• Apple Pineda explains why it takes a different approach to earn a Millenial’s loyalty.
  • Andy Jordan looks at some of the issues related to managing multiple generations in the workplace.
  • David Cotgreave notes that project risk management and handling requires a team where everyone’s opinion is considered – not just the leader’s.
  • Brad Egeland lists a few reasons why the human touch is still needed in project management – robots need not apply.

Working and the Workplace

  • Bertrand Duperrin describes the need to “consumerize” the workplace: “If they had to pay to rent the workplace, would they pay or look for another place?”
  • James Clear makes an interesting point: our environment imposes limits that we can’t easily change, no matter how motivated we are.
  • Lisette Sutherland interviews Michael Sliwinski on maximizing productivity by actively curating notifications and interruptions. Just 40 minutes, safe for work.
  • Elise Stevens interviews Nicole Nader, who makes the case for women attending a project management networking event. Just 21 minutes, safe for work.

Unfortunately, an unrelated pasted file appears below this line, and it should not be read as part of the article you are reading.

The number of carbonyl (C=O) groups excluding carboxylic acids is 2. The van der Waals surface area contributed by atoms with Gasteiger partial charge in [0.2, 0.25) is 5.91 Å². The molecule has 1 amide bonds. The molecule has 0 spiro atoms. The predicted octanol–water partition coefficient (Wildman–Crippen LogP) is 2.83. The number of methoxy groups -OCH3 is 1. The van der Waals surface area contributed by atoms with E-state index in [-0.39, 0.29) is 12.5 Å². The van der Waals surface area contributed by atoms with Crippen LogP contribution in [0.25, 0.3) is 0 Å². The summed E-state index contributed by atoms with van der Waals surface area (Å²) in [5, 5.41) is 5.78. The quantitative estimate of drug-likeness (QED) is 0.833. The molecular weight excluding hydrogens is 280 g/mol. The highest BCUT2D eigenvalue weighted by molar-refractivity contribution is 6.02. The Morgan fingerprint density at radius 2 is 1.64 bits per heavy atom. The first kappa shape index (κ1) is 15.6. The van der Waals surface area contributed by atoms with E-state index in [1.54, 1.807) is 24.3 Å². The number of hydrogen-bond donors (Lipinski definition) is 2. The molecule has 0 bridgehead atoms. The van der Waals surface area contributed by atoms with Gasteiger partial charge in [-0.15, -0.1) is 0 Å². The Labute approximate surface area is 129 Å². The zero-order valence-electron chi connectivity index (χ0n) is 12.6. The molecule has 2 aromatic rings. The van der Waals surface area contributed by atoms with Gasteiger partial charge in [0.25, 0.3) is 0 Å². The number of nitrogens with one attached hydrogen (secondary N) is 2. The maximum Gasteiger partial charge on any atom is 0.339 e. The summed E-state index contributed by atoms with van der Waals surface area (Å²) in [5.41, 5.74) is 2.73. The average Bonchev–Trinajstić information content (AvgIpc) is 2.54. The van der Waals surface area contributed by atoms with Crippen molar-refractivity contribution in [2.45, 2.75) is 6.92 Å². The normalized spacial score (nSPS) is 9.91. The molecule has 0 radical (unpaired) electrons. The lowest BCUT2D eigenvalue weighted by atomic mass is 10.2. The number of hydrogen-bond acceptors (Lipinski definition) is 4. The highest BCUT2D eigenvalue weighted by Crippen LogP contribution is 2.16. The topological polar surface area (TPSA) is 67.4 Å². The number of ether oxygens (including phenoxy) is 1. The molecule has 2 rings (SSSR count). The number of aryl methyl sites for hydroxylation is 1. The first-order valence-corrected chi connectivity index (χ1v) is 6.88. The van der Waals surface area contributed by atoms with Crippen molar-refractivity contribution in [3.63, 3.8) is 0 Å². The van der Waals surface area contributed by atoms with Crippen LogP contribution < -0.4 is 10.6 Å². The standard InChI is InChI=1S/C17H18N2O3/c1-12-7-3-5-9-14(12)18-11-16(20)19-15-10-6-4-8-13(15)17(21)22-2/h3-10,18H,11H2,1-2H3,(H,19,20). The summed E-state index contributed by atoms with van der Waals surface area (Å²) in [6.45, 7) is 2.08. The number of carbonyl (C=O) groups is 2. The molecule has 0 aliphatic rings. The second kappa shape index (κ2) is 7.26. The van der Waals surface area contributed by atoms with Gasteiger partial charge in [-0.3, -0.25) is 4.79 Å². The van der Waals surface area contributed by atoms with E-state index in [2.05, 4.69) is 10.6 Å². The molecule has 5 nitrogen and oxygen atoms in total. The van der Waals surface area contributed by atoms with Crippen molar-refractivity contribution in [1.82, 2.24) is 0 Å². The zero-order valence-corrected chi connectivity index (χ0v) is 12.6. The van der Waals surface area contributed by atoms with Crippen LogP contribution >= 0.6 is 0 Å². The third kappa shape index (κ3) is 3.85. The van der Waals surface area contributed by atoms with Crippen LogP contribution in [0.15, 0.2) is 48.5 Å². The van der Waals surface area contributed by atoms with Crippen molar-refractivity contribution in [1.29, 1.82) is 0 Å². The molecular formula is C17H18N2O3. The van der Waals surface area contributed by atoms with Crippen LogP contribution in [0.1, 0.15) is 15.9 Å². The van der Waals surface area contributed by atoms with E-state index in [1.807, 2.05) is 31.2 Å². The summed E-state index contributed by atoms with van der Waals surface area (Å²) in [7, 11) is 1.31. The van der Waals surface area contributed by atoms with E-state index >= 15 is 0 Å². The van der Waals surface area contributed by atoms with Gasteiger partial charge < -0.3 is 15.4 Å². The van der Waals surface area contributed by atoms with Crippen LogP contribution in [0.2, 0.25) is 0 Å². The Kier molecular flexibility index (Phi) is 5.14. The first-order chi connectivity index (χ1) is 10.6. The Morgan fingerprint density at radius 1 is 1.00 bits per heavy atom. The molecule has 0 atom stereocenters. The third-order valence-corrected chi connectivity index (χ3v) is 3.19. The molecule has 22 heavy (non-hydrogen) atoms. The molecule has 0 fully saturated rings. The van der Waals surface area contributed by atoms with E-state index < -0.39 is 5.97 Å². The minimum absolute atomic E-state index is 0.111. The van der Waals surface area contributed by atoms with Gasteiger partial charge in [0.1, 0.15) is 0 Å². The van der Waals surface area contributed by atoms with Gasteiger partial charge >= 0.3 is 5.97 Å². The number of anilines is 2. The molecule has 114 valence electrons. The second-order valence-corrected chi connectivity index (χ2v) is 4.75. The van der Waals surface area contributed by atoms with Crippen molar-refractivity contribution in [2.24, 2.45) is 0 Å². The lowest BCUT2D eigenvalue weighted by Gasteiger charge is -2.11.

• Bruce Harpham interviews technical recruiter Ronald Yoon for insights on how recruiting works and what recruiters are looking for.
  • Susanne Madsen tells us how to demonstrate leadership, on the way to earning your next promotion.

Enjoy!

New PM Articles for the Week of May 16 – 22

New project management articles published on the web during the week of May 16 – 22. And this week’s video: a tutorial on how to create mind maps using iMindMap.

Must read!

  • Mike Griffiths has updated his analysis: “Agile and PMBOK v5 Guide Alignment.” Just 36 pages, invaluable, and free to download in PDF format.
  • Coert Vissar provides brief definitions of 23 common cognitive biases, heuristics, and effects. Understanding these concepts will help you make better decisions.
  • Adriana Girdler walks us through her meeting facilitator toolbox. OK, it’s a rolling suitcase – the contents and how she uses them are what matters. Just 7 minutes, safe for work.